Digitisation is having an impact on businesses today. Nowhere is this pain felt more than in the small business environment. The desire to grow a business while reducing costs certainly is not new, but achieving both of these goals simultaneously has historically been difficult. However, digitisation has made accomplishing this a top priority as markets shift much faster than ever before. Unified communication offers the following benefits to small businesses:

Creates a competitive advantage

Competitive advantage is based on making the best decision quickly while involving the right people. Unified communication enables workers to collaborate with anyone in the extended enterprise in real time, allowing critical decisions to be made faster.

Improves worker productivity

Unified communication enables workers to be productive and get work done regardless of location, network, time of day or device.

Saves money

Unified communication saves money in a number of ways, including significantly reducing the cost of mobility and operational support as well as delivering savings on network costs.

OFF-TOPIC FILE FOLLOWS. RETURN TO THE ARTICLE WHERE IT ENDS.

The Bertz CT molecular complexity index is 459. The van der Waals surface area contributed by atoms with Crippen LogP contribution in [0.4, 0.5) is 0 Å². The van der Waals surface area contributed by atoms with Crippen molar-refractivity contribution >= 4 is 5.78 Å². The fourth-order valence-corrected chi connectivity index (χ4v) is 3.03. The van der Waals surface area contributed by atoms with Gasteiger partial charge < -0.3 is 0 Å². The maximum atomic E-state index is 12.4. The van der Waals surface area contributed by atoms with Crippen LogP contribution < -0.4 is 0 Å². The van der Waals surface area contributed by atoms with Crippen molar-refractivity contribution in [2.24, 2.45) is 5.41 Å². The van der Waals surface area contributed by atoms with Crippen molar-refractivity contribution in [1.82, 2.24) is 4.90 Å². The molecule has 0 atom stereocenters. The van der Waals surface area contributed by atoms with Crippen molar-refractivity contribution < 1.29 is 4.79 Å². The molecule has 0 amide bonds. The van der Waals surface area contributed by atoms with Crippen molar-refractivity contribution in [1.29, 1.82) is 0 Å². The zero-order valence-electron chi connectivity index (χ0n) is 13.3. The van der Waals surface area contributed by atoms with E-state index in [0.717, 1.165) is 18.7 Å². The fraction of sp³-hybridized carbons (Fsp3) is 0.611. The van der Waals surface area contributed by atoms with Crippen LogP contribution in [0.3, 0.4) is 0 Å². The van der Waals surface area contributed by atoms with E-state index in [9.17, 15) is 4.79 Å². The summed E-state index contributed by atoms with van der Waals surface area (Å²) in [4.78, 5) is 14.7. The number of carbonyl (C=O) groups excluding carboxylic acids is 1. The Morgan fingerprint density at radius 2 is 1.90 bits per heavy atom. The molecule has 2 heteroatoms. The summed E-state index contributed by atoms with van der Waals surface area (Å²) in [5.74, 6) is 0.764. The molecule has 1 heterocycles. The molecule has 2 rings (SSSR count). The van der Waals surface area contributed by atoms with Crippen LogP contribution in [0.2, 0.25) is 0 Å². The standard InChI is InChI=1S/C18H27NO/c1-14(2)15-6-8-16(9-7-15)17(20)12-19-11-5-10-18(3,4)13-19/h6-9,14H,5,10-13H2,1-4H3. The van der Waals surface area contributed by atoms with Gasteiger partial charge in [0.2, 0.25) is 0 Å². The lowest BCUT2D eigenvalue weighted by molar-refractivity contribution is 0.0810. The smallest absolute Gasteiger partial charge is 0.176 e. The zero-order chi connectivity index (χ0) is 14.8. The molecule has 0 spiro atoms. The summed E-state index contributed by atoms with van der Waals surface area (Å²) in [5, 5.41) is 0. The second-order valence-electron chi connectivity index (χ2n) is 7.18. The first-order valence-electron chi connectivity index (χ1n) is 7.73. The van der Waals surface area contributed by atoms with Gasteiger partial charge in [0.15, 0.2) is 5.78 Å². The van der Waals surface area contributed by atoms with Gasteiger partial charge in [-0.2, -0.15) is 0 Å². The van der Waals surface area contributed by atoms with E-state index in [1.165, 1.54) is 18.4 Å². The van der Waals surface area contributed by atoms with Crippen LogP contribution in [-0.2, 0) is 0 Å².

Although unified communication offers these important benefits, it can be complicated to deploy using on-premises based technology, particularly for small businesses with limited IT resources. Because unified communications can address many of the major concerns of small businesses, it should be a top priority of every organisational owner, principal or decision maker. However, despite its strong value proposition, unified communications deployments have yet to experience accelerated growth within companies. There are many reasons for unified communications’s lack of adoption. The primary issues for small businesses are listed below:

Significant up-front investment